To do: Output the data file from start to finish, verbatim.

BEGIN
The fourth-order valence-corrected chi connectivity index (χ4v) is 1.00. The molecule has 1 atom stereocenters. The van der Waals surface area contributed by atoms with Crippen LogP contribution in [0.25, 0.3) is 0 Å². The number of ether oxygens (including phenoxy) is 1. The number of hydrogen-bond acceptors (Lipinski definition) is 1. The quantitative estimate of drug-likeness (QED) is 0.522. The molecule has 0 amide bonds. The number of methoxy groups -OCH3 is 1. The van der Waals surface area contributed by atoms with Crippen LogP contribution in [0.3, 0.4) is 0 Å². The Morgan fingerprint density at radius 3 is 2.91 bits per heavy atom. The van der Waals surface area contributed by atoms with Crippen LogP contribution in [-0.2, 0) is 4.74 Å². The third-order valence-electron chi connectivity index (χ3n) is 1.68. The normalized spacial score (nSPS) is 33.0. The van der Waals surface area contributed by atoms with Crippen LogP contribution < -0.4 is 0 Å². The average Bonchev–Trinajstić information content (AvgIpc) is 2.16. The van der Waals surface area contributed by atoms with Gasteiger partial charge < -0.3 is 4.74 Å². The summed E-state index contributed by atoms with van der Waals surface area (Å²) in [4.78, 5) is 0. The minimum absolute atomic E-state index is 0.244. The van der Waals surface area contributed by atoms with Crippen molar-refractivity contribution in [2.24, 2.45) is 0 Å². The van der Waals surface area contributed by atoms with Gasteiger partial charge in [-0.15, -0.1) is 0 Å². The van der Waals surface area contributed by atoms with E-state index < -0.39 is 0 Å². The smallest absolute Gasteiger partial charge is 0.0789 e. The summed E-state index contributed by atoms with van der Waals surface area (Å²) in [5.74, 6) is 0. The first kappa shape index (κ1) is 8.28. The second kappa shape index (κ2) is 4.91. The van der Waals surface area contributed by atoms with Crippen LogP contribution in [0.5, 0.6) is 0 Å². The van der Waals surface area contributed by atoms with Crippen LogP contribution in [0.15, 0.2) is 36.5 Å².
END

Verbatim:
The fourth-order valence-corrected chi connectivity index (χ4v) is 1.00. The molecule has 1 atom stereocenters. The van der Waals surface area contributed by atoms with Crippen LogP contribution in [0.25, 0.3) is 0 Å². The number of ether oxygens (including phenoxy) is 1. The number of hydrogen-bond acceptors (Lipinski definition) is 1. The quantitative estimate of drug-likeness (QED) is 0.522. The molecule has 0 amide bonds. The number of methoxy groups -OCH3 is 1. The van der Waals surface area contributed by atoms with Crippen LogP contribution in [0.3, 0.4) is 0 Å². The Morgan fingerprint density at radius 3 is 2.91 bits per heavy atom. The van der Waals surface area contributed by atoms with Crippen LogP contribution in [-0.2, 0) is 4.74 Å². The third-order valence-electron chi connectivity index (χ3n) is 1.68. The normalized spacial score (nSPS) is 33.0. The van der Waals surface area contributed by atoms with Crippen LogP contribution < -0.4 is 0 Å². The average Bonchev–Trinajstić information content (AvgIpc) is 2.16. The van der Waals surface area contributed by atoms with Gasteiger partial charge < -0.3 is 4.74 Å². The summed E-state index contributed by atoms with van der Waals surface area (Å²) in [4.78, 5) is 0. The minimum absolute atomic E-state index is 0.244. The van der Waals surface area contributed by atoms with Crippen molar-refractivity contribution in [2.24, 2.45) is 0 Å². The van der Waals surface area contributed by atoms with Gasteiger partial charge in [-0.15, -0.1) is 0 Å². The van der Waals surface area contributed by atoms with E-state index < -0.39 is 0 Å². The smallest absolute Gasteiger partial charge is 0.0789 e. The summed E-state index contributed by atoms with van der Waals surface area (Å²) in [5.74, 6) is 0. The first kappa shape index (κ1) is 8.28. The second kappa shape index (κ2) is 4.91. The van der Waals surface area contributed by atoms with Crippen LogP contribution in [0.5, 0.6) is 0 Å². The van der Waals surface area contributed by atoms with Crippen LogP contribution in [0.15, 0.2) is 36.5 Å².